There's always a little bit of awkwardness when a friend says "hey, will you read my new book?" They are, after all, your friend, and while you might well have sought out that book on your own to get to know your friend a little better, once they actually know
you're reading it, then they might find out if you hate it. You might make them sad. (There is no perfect answer for this awkwardness, and I have generated it in my friends more than once when asking for blurbs. So saying "hey, will you read my new book?" is not a bad
thing. It's just a fraught thing.) Consequentially, when KB Spangler sent me a copy of her first full-length novel, Digital Divide
, I was at once happy—my friend wrote a thing!—and nervous—OH GOD MY FRIEND KNOWS I'M READING A THING. I waited a while before I started reading, is what I'm trying to say here, and finally grabbed it to keep me company on my book tour.
I am so glad I did. Digital Divide
is the best book I've read in 2013. It's smart, savvy, endlessly entertaining, and gloriously smart, with a protagonist who really explores the line between humanity and technology. Rachel Peng is a half-Chinese, ex-Army, lesbian cyborg who just happens to be blind (a fact which she compensates for and conceals using clever cyborg trickery). None of these things define her. They inform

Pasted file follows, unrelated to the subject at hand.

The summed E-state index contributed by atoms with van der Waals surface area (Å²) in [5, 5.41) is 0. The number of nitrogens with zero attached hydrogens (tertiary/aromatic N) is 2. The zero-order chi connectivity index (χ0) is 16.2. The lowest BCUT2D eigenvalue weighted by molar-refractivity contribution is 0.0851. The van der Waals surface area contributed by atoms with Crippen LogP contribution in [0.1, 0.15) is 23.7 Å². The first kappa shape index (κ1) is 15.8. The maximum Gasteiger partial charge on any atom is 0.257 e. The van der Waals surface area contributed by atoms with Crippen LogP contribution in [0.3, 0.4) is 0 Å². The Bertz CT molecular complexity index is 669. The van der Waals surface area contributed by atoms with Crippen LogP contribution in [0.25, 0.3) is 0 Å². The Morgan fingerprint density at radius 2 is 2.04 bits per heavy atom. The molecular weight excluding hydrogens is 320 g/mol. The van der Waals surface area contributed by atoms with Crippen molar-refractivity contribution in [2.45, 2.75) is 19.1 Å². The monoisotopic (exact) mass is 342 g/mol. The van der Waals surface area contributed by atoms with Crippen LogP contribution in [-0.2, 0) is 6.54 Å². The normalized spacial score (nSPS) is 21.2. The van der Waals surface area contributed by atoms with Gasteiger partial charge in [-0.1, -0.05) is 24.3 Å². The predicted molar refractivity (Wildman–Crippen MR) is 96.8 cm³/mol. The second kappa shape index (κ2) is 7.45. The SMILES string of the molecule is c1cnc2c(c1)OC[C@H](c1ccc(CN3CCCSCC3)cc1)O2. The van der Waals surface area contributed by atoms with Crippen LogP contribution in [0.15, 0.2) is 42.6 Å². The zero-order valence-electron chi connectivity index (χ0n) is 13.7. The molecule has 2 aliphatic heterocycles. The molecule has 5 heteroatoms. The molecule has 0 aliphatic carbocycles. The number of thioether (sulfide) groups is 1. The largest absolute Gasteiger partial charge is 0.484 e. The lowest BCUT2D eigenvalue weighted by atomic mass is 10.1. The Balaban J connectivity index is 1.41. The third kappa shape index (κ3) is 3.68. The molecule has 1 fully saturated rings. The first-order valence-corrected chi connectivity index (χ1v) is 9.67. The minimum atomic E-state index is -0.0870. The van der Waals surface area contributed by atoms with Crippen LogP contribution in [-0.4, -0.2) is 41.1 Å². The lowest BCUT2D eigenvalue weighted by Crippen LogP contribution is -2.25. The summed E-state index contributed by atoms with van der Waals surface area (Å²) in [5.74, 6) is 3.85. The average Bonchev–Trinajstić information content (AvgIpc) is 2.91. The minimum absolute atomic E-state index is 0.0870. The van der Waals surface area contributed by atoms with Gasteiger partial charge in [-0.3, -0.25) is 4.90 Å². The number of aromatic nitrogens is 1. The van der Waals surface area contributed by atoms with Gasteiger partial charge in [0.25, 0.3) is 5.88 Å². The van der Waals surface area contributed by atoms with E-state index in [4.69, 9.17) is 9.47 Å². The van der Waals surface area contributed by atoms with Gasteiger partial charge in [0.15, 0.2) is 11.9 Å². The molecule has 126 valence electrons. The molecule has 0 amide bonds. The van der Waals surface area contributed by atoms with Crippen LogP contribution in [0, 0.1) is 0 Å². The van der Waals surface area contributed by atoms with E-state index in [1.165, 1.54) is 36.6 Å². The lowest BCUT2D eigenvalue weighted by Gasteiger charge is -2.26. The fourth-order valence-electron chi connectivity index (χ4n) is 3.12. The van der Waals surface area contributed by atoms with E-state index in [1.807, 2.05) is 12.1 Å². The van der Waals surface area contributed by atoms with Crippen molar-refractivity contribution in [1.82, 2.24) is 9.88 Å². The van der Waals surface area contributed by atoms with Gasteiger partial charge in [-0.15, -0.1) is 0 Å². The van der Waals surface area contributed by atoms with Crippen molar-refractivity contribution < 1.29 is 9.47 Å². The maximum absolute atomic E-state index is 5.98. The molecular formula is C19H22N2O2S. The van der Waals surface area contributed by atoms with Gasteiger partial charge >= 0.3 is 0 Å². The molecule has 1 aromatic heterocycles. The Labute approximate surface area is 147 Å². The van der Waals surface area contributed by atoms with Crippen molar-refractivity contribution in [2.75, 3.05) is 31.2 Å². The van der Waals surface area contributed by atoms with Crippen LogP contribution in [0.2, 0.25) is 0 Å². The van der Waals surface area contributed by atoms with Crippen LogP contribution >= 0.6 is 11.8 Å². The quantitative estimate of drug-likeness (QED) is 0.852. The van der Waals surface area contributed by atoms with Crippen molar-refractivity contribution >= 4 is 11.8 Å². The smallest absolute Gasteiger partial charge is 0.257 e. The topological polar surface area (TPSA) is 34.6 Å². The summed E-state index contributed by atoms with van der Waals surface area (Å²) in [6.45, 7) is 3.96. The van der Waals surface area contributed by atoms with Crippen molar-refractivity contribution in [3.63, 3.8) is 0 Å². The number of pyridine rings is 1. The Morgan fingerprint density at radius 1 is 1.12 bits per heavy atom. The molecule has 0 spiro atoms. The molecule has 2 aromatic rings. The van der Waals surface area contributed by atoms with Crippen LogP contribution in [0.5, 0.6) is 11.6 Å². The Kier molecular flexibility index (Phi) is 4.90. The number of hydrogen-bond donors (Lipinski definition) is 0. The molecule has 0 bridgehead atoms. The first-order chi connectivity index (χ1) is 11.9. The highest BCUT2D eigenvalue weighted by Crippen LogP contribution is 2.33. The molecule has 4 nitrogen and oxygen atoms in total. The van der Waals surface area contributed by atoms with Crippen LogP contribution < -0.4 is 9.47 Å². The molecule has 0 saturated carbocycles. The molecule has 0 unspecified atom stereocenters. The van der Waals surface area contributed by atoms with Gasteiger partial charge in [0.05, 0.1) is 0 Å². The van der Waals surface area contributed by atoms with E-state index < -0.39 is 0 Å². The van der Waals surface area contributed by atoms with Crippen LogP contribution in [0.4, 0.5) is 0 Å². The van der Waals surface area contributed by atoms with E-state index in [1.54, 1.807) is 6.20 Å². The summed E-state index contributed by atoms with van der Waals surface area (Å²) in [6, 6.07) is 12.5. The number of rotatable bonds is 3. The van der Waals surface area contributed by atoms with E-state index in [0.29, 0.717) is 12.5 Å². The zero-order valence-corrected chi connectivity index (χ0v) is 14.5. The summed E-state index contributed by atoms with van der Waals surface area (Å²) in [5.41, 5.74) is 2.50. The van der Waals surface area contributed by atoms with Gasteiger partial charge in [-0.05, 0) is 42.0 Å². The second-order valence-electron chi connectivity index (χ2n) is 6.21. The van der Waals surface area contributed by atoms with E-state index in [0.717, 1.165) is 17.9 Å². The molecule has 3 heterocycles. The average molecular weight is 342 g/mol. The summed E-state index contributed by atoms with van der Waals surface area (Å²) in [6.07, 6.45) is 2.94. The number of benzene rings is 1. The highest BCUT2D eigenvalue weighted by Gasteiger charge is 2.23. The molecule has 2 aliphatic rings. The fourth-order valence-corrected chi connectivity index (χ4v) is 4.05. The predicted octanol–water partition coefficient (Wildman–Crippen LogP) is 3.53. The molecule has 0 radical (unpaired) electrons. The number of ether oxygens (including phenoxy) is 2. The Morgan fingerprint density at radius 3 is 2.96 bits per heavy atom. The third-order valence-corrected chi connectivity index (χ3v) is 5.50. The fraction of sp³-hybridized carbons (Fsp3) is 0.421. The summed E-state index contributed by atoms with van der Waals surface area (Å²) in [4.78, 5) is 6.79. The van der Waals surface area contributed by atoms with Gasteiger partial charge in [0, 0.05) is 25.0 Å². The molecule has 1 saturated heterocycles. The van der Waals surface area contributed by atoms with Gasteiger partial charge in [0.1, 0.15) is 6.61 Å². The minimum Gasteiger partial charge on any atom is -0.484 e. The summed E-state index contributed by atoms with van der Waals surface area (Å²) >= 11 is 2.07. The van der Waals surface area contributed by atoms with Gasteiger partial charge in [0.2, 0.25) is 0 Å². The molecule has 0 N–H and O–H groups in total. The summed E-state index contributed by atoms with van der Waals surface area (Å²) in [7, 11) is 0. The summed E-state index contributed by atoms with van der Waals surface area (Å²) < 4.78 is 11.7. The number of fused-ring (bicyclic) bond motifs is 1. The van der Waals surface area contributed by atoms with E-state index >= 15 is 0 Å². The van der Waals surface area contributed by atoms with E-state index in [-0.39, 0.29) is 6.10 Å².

her, they shape who she is
, but what defines her is her own fierce brilliance, stubborn independence, and unwillingness to back off when there's ass to be kicked. If I have any regrets about Rachel Peng, it's that we're unlikely to ever see her front and center on a multiplex screen, cracking wise before she shoots somebody's kneecaps off. And we should. Rachel Peng is a bad-ass for the digital age.
There is one word of caution I should put down at this point: Digital Divide
is a tie-in to KB Spangler's ongoing webcomic, A Girl and Her Fed
; the two share a universe and several characters, although the main characters of Digital Divide
are only side characters in the webcomic, and vice-versa. Because I read both, I can't promise the initial setup in Digital Divide
wouldn't be slightly confusing for the uninitiated. That said, I think any initial confusion would pass quickly, done in by strong logic and a solid story.
If you want a book with a strong woman of color protagonist who is never belittled because of or reduced solely to the trappings of her gender, with a diverse, engaging supporting cast, with people of all sexualities and identities, and with an incredible amount of snark that never crosses the line into feeling forced, I urge you to pick up Digital Divide
. Still not sure? Like most webcomics, A Girl and Her Fed
is free to read; you can start there, get a feel for the writing, and then pick up a copy (available both digitally and in dead tree form).Digital Divide
. For those who want their awesome to be open to everyone.